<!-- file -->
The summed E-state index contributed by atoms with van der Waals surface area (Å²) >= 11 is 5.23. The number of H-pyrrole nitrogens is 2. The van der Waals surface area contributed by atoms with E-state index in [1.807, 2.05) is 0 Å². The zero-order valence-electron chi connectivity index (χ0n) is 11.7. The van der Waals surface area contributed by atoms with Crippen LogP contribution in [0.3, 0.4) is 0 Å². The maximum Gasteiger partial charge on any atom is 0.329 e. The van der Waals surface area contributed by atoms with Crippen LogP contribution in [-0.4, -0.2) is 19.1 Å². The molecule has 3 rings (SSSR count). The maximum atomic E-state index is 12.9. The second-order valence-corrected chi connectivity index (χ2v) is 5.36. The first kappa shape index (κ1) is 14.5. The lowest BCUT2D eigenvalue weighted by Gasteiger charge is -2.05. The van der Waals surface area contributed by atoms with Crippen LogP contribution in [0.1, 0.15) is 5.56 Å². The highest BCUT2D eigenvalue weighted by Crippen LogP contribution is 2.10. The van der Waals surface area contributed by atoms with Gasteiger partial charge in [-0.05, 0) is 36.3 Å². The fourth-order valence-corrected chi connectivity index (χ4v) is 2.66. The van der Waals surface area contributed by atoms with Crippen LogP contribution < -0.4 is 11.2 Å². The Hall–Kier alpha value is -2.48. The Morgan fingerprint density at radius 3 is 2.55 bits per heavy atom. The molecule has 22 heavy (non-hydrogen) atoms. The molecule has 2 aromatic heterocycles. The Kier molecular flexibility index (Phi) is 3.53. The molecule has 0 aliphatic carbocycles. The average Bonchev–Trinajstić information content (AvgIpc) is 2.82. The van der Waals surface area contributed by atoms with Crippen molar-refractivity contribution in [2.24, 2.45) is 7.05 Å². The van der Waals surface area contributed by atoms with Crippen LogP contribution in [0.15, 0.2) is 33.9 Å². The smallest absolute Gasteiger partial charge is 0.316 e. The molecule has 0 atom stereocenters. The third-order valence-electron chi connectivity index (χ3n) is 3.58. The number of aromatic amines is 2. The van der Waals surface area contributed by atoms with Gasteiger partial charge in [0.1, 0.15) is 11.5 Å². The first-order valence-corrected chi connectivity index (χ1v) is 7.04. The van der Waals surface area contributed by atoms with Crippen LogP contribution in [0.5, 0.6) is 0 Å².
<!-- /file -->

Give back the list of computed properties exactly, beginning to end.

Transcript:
The summed E-state index contributed by atoms with van der Waals surface area (Å²) >= 11 is 5.23. The number of H-pyrrole nitrogens is 2. The van der Waals surface area contributed by atoms with E-state index in [1.807, 2.05) is 0 Å². The zero-order valence-electron chi connectivity index (χ0n) is 11.7. The van der Waals surface area contributed by atoms with Crippen LogP contribution in [0.3, 0.4) is 0 Å². The maximum Gasteiger partial charge on any atom is 0.329 e. The van der Waals surface area contributed by atoms with Crippen LogP contribution in [-0.4, -0.2) is 19.1 Å². The molecule has 3 rings (SSSR count). The maximum atomic E-state index is 12.9. The second-order valence-corrected chi connectivity index (χ2v) is 5.36. The first kappa shape index (κ1) is 14.5. The lowest BCUT2D eigenvalue weighted by Gasteiger charge is -2.05. The van der Waals surface area contributed by atoms with Crippen LogP contribution in [0.1, 0.15) is 5.56 Å². The highest BCUT2D eigenvalue weighted by Crippen LogP contribution is 2.10. The van der Waals surface area contributed by atoms with Gasteiger partial charge in [-0.05, 0) is 36.3 Å². The fourth-order valence-corrected chi connectivity index (χ4v) is 2.66. The van der Waals surface area contributed by atoms with Crippen LogP contribution < -0.4 is 11.2 Å². The Hall–Kier alpha value is -2.48. The Morgan fingerprint density at radius 3 is 2.55 bits per heavy atom. The molecule has 22 heavy (non-hydrogen) atoms. The molecule has 2 aromatic heterocycles. The Kier molecular flexibility index (Phi) is 3.53. The molecule has 0 aliphatic carbocycles. The average Bonchev–Trinajstić information content (AvgIpc) is 2.82. The van der Waals surface area contributed by atoms with Crippen molar-refractivity contribution in [2.24, 2.45) is 7.05 Å². The van der Waals surface area contributed by atoms with Crippen LogP contribution in [0.15, 0.2) is 33.9 Å². The smallest absolute Gasteiger partial charge is 0.316 e. The molecule has 0 atom stereocenters. The third-order valence-electron chi connectivity index (χ3n) is 3.58. The number of aromatic amines is 2. The van der Waals surface area contributed by atoms with Gasteiger partial charge in [0.1, 0.15) is 11.5 Å². The first-order valence-corrected chi connectivity index (χ1v) is 7.04. The van der Waals surface area contributed by atoms with Crippen LogP contribution in [0.5, 0.6) is 0 Å².